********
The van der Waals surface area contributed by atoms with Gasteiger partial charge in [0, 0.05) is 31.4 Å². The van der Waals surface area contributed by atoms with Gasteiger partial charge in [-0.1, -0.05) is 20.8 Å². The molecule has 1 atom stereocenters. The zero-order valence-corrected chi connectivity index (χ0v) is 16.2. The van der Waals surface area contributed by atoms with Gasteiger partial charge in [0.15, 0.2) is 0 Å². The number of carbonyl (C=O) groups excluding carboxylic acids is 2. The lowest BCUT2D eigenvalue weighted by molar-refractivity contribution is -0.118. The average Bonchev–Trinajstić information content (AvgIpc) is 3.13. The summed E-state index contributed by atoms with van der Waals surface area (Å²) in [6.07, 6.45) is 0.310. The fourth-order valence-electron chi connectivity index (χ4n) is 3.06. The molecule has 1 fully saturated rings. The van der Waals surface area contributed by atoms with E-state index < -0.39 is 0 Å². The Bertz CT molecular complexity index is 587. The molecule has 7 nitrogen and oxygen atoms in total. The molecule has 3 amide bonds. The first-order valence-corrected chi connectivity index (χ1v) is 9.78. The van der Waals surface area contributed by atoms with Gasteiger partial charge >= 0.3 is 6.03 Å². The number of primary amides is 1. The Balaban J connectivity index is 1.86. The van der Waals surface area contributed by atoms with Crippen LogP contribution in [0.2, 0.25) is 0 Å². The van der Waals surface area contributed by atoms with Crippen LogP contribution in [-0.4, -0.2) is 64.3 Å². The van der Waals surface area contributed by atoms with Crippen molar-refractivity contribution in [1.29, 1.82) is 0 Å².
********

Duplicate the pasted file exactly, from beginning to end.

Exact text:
The van der Waals surface area contributed by atoms with Gasteiger partial charge in [0, 0.05) is 31.4 Å². The van der Waals surface area contributed by atoms with Gasteiger partial charge in [-0.1, -0.05) is 20.8 Å². The molecule has 1 atom stereocenters. The zero-order valence-corrected chi connectivity index (χ0v) is 16.2. The van der Waals surface area contributed by atoms with Gasteiger partial charge in [0.15, 0.2) is 0 Å². The number of carbonyl (C=O) groups excluding carboxylic acids is 2. The lowest BCUT2D eigenvalue weighted by molar-refractivity contribution is -0.118. The average Bonchev–Trinajstić information content (AvgIpc) is 3.13. The summed E-state index contributed by atoms with van der Waals surface area (Å²) in [6.07, 6.45) is 0.310. The fourth-order valence-electron chi connectivity index (χ4n) is 3.06. The molecule has 1 fully saturated rings. The van der Waals surface area contributed by atoms with E-state index < -0.39 is 0 Å². The Bertz CT molecular complexity index is 587. The molecule has 7 nitrogen and oxygen atoms in total. The molecule has 3 amide bonds. The first-order valence-corrected chi connectivity index (χ1v) is 9.78. The van der Waals surface area contributed by atoms with Gasteiger partial charge >= 0.3 is 6.03 Å². The number of primary amides is 1. The Balaban J connectivity index is 1.86. The van der Waals surface area contributed by atoms with Crippen LogP contribution in [0.2, 0.25) is 0 Å². The van der Waals surface area contributed by atoms with Crippen LogP contribution in [-0.4, -0.2) is 64.3 Å². The van der Waals surface area contributed by atoms with Crippen molar-refractivity contribution in [1.29, 1.82) is 0 Å².